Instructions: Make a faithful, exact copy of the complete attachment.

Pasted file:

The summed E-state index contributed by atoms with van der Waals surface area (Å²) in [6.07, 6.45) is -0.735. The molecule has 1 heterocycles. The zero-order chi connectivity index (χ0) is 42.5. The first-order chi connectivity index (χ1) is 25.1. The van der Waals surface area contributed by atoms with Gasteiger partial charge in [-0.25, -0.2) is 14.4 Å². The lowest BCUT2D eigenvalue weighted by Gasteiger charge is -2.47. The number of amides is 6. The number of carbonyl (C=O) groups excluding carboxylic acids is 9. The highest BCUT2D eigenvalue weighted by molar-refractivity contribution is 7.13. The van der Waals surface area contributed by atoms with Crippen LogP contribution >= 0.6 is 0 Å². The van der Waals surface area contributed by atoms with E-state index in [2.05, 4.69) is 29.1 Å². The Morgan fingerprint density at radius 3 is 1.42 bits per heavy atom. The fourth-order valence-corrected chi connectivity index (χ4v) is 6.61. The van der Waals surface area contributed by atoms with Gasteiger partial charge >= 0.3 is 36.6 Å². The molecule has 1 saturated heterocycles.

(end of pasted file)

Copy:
The summed E-state index contributed by atoms with van der Waals surface area (Å²) in [6.07, 6.45) is -0.735. The molecule has 1 heterocycles. The zero-order chi connectivity index (χ0) is 42.5. The first-order chi connectivity index (χ1) is 25.1. The van der Waals surface area contributed by atoms with Gasteiger partial charge in [-0.25, -0.2) is 14.4 Å². The lowest BCUT2D eigenvalue weighted by Gasteiger charge is -2.47. The number of amides is 6. The number of carbonyl (C=O) groups excluding carboxylic acids is 9. The highest BCUT2D eigenvalue weighted by molar-refractivity contribution is 7.13. The van der Waals surface area contributed by atoms with Crippen LogP contribution >= 0.6 is 0 Å². The van der Waals surface area contributed by atoms with E-state index in [2.05, 4.69) is 29.1 Å². The Morgan fingerprint density at radius 3 is 1.42 bits per heavy atom. The fourth-order valence-corrected chi connectivity index (χ4v) is 6.61. The van der Waals surface area contributed by atoms with Gasteiger partial charge >= 0.3 is 36.6 Å². The molecule has 1 saturated heterocycles.